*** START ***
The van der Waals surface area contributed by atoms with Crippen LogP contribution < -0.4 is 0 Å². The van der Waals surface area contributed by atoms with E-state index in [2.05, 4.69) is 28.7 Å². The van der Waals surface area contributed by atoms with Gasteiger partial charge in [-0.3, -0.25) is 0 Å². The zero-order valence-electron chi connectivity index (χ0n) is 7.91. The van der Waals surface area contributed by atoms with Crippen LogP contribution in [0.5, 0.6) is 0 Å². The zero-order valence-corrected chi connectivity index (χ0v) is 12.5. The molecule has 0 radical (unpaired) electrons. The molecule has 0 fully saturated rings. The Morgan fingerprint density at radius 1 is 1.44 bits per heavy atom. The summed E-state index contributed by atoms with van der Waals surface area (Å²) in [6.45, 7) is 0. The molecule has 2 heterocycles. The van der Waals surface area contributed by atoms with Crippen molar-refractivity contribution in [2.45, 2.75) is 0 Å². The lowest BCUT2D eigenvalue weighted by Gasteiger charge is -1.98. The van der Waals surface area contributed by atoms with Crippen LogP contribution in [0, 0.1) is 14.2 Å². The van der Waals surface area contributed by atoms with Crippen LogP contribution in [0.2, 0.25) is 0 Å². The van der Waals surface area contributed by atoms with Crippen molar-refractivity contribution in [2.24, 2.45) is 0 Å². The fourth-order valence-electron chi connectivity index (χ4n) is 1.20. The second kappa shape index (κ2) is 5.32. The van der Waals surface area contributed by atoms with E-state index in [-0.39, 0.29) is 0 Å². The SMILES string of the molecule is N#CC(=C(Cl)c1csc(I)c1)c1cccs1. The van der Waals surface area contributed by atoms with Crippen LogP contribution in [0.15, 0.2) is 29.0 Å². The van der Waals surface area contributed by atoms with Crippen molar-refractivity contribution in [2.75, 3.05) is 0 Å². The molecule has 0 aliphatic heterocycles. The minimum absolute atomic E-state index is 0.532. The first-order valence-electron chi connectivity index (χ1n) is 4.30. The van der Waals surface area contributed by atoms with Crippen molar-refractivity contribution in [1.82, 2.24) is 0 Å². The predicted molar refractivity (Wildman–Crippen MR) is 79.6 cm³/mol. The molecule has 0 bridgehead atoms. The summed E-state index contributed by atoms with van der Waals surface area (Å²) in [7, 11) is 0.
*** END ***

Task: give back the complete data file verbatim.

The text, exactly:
The van der Waals surface area contributed by atoms with Crippen LogP contribution < -0.4 is 0 Å². The van der Waals surface area contributed by atoms with E-state index in [2.05, 4.69) is 28.7 Å². The van der Waals surface area contributed by atoms with Gasteiger partial charge in [-0.3, -0.25) is 0 Å². The zero-order valence-electron chi connectivity index (χ0n) is 7.91. The van der Waals surface area contributed by atoms with Crippen LogP contribution in [0.5, 0.6) is 0 Å². The zero-order valence-corrected chi connectivity index (χ0v) is 12.5. The molecule has 0 radical (unpaired) electrons. The molecule has 0 fully saturated rings. The Morgan fingerprint density at radius 1 is 1.44 bits per heavy atom. The summed E-state index contributed by atoms with van der Waals surface area (Å²) in [6.45, 7) is 0. The molecule has 2 heterocycles. The van der Waals surface area contributed by atoms with Crippen molar-refractivity contribution in [2.45, 2.75) is 0 Å². The lowest BCUT2D eigenvalue weighted by Gasteiger charge is -1.98. The van der Waals surface area contributed by atoms with Crippen LogP contribution in [0, 0.1) is 14.2 Å². The van der Waals surface area contributed by atoms with Crippen LogP contribution in [0.2, 0.25) is 0 Å². The van der Waals surface area contributed by atoms with Crippen molar-refractivity contribution in [2.24, 2.45) is 0 Å². The fourth-order valence-electron chi connectivity index (χ4n) is 1.20. The second kappa shape index (κ2) is 5.32. The van der Waals surface area contributed by atoms with E-state index in [-0.39, 0.29) is 0 Å². The SMILES string of the molecule is N#CC(=C(Cl)c1csc(I)c1)c1cccs1. The van der Waals surface area contributed by atoms with Crippen LogP contribution in [0.15, 0.2) is 29.0 Å². The van der Waals surface area contributed by atoms with Crippen molar-refractivity contribution in [2.75, 3.05) is 0 Å². The molecule has 0 aliphatic heterocycles. The minimum absolute atomic E-state index is 0.532. The first-order valence-electron chi connectivity index (χ1n) is 4.30. The van der Waals surface area contributed by atoms with Crippen molar-refractivity contribution in [1.82, 2.24) is 0 Å². The predicted molar refractivity (Wildman–Crippen MR) is 79.6 cm³/mol. The molecule has 0 bridgehead atoms. The summed E-state index contributed by atoms with van der Waals surface area (Å²) in [7, 11) is 0.